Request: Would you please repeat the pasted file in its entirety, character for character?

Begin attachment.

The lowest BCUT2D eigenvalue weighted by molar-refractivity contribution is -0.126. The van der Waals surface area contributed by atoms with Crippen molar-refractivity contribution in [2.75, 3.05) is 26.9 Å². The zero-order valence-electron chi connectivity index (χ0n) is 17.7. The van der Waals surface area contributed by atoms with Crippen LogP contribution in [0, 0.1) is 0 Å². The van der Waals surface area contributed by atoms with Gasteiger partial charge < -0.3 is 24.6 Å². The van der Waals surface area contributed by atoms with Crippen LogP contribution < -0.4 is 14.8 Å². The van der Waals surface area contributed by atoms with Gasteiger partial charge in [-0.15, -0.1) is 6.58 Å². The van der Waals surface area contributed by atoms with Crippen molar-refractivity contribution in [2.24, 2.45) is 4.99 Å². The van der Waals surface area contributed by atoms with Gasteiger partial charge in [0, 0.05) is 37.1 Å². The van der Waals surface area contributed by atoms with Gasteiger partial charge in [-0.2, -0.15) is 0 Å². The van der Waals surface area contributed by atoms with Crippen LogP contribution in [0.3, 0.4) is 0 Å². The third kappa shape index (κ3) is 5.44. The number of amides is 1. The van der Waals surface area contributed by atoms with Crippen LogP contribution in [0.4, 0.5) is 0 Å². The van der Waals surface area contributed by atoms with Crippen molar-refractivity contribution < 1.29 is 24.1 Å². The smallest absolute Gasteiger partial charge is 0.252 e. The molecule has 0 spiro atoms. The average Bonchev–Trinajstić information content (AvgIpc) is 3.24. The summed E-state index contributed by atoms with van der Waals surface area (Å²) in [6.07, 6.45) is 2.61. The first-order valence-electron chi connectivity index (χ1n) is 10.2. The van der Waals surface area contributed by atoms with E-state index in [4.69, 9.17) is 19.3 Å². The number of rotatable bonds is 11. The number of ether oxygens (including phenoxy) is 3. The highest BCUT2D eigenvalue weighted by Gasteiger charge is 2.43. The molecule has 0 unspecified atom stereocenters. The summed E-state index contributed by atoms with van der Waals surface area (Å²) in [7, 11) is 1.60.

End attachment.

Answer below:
The lowest BCUT2D eigenvalue weighted by molar-refractivity contribution is -0.126. The van der Waals surface area contributed by atoms with Crippen molar-refractivity contribution in [2.75, 3.05) is 26.9 Å². The zero-order valence-electron chi connectivity index (χ0n) is 17.7. The van der Waals surface area contributed by atoms with Crippen LogP contribution in [0, 0.1) is 0 Å². The van der Waals surface area contributed by atoms with Gasteiger partial charge < -0.3 is 24.6 Å². The van der Waals surface area contributed by atoms with Crippen LogP contribution < -0.4 is 14.8 Å². The van der Waals surface area contributed by atoms with Gasteiger partial charge in [-0.15, -0.1) is 6.58 Å². The van der Waals surface area contributed by atoms with Crippen molar-refractivity contribution in [2.24, 2.45) is 4.99 Å². The van der Waals surface area contributed by atoms with Gasteiger partial charge in [0, 0.05) is 37.1 Å². The van der Waals surface area contributed by atoms with Gasteiger partial charge in [-0.2, -0.15) is 0 Å². The van der Waals surface area contributed by atoms with Crippen LogP contribution in [0.3, 0.4) is 0 Å². The third kappa shape index (κ3) is 5.44. The number of amides is 1. The van der Waals surface area contributed by atoms with Crippen LogP contribution in [0.4, 0.5) is 0 Å². The van der Waals surface area contributed by atoms with Crippen molar-refractivity contribution < 1.29 is 24.1 Å². The smallest absolute Gasteiger partial charge is 0.252 e. The molecule has 0 spiro atoms. The average Bonchev–Trinajstić information content (AvgIpc) is 3.24. The summed E-state index contributed by atoms with van der Waals surface area (Å²) in [6.07, 6.45) is 2.61. The first-order valence-electron chi connectivity index (χ1n) is 10.2. The van der Waals surface area contributed by atoms with E-state index in [4.69, 9.17) is 19.3 Å². The number of rotatable bonds is 11. The number of ether oxygens (including phenoxy) is 3. The highest BCUT2D eigenvalue weighted by Gasteiger charge is 2.43. The molecule has 0 unspecified atom stereocenters. The summed E-state index contributed by atoms with van der Waals surface area (Å²) in [7, 11) is 1.60.